Domino Ring Machine Tips Tiles In A Never-ending Wave

Like to see dominoes fall? [JK Brickworks] has got what you need, in the form of a never-ending ring of falling and resetting tiles. LEGO pieces are the star in this assembly, which uses a circular track and moving ramp to reset tiles after they have fallen. Timed just right, it’s like watching a kinetic sculpture harmoniously generating a soliton wave as tiles fall only to be endlessly reset in time to fall again.

A Mindstorms IR sensor monitors a tile’s state for timing.

It’s true that these chunky tiles aren’t actually dominoes — not only are they made from LEGO pieces and hinged to their bases, they have a small peg to assist with the reset mechanism. [JK Brickworks] acknowledges that this does stretch the definition of “dominos”, but if you’re willing to look past that, it’s sure fun to see the whole assembly in action.

The central hub in particular is a thing of beauty. For speed control, an IR sensor monitors a single domino’s up/down state and a LEGO Mindstorms EV3 with two large motors takes care of automation.

The video does a great job of showing the whole design process, especially the refinements and tweaks, that demonstrate the truly fun part of prototyping. [JK Brickworks] suggests turning on subtitles for some added details and technical commentary, but if you’re in a hurry skip directly to 4:55 to see it in action.

Want to see more automated domino action? This domino-laying robot sets them up for you to knock down at your leisure, and this entirely different robot lays out big (and we do mean BIG) domino art displays.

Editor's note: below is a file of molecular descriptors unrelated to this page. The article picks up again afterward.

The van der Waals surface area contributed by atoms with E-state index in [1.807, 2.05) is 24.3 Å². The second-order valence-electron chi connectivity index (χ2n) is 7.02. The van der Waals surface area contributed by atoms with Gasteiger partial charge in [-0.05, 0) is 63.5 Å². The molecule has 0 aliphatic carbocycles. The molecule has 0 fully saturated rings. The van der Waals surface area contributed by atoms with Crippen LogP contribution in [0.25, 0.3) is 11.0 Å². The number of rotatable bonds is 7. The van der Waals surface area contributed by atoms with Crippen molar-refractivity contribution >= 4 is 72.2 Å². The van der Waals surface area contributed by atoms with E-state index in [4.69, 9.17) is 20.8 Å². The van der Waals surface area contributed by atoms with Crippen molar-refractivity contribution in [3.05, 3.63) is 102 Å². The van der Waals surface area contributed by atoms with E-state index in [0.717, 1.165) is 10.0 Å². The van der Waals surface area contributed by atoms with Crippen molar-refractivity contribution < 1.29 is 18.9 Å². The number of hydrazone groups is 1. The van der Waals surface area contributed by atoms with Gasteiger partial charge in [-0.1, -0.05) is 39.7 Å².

9 thoughts on “Domino Ring Machine Tips Tiles In A Never-ending Wave

  1. Another one of those articles where I experience a quite common situation on HaD – I just saw this video on YT and a short time later it’s in an article on HaD.

    I guess regular HaD readers’s(!) YT “algorithm” got the same training data from HaD over the years and now and then it’s faster than HaD (in giving many HaD readers the same recommendation on YT even before it lands on HaD).

    So in a way the YT algorithm makes had a bit superfluous? I mean most “hacks” today are mostly/just on YT, HaD directs us all to the same clips on YT and their algorithm (AI) learns that sooo ….

    Or it’s just another HaD reader who sent in this tip when his YT account got the same training data and so on …

    1. Me too! I either spot things like this on Hackaday first, then see it on other tech sites I visit. Or vice versa. Despite the huge amount of “content” that’s being turned out each day, it seems only a few things are worth presenting at all the tech sites.

      1. The algorithm is trying to guess what the viewers like, which creates a feedback loop because the viewers will converge to watch the stuff you recommend them – they don’t know what else they would like without actually seeing it.

        1. The question is can we “flash-mob” the algorithm to get an article on HaD with a totally random non-hacker topic? ;-)

          Or more “serious”: how large is HaD’s influence on YTs algorithms (can HaD through it’s readers get an obscure video on other tech sites / to other hackers who’re not reading HaD)?

  2. I suppose one of the tricky things here is making sure that the arm which sets the dominoes back up moves at exactly the same speed as the wave of dominoes falling. Otherwise the ring would eventually become either mostly up or mostly down, depending on which was faster.

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